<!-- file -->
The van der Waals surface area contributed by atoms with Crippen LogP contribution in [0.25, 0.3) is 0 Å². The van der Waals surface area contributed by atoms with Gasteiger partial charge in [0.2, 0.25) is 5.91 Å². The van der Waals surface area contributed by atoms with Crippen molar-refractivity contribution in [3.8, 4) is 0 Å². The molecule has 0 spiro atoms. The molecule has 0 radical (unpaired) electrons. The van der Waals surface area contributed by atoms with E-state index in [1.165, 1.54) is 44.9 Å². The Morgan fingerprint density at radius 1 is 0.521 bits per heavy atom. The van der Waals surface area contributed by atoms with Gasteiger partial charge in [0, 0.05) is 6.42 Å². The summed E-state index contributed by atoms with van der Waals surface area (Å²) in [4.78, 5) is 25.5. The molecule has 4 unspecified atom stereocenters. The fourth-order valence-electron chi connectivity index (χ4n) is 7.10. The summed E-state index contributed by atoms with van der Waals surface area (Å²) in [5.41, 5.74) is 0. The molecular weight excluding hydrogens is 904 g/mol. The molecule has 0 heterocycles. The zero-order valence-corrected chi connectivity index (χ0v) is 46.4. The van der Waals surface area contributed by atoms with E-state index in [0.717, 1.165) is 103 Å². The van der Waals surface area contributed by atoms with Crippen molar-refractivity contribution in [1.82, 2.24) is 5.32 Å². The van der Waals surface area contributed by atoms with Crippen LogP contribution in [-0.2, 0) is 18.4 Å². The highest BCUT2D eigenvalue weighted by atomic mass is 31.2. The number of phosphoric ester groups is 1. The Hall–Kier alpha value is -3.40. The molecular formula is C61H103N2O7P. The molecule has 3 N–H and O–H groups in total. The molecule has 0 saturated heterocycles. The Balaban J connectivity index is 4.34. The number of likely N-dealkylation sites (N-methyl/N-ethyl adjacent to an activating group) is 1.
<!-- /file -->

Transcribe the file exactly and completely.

The van der Waals surface area contributed by atoms with Crippen LogP contribution in [0.25, 0.3) is 0 Å². The van der Waals surface area contributed by atoms with Gasteiger partial charge in [0.2, 0.25) is 5.91 Å². The van der Waals surface area contributed by atoms with Crippen molar-refractivity contribution in [3.8, 4) is 0 Å². The molecule has 0 spiro atoms. The molecule has 0 radical (unpaired) electrons. The van der Waals surface area contributed by atoms with E-state index in [1.165, 1.54) is 44.9 Å². The Morgan fingerprint density at radius 1 is 0.521 bits per heavy atom. The van der Waals surface area contributed by atoms with Gasteiger partial charge in [0, 0.05) is 6.42 Å². The summed E-state index contributed by atoms with van der Waals surface area (Å²) in [4.78, 5) is 25.5. The molecule has 4 unspecified atom stereocenters. The fourth-order valence-electron chi connectivity index (χ4n) is 7.10. The summed E-state index contributed by atoms with van der Waals surface area (Å²) in [5.41, 5.74) is 0. The molecular weight excluding hydrogens is 904 g/mol. The molecule has 0 heterocycles. The zero-order valence-corrected chi connectivity index (χ0v) is 46.4. The van der Waals surface area contributed by atoms with E-state index in [0.717, 1.165) is 103 Å². The van der Waals surface area contributed by atoms with Crippen molar-refractivity contribution in [1.82, 2.24) is 5.32 Å². The van der Waals surface area contributed by atoms with Crippen LogP contribution in [-0.2, 0) is 18.4 Å². The highest BCUT2D eigenvalue weighted by atomic mass is 31.2. The number of phosphoric ester groups is 1. The Hall–Kier alpha value is -3.40. The molecular formula is C61H103N2O7P. The molecule has 3 N–H and O–H groups in total. The molecule has 0 saturated heterocycles. The Balaban J connectivity index is 4.34. The number of likely N-dealkylation sites (N-methyl/N-ethyl adjacent to an activating group) is 1.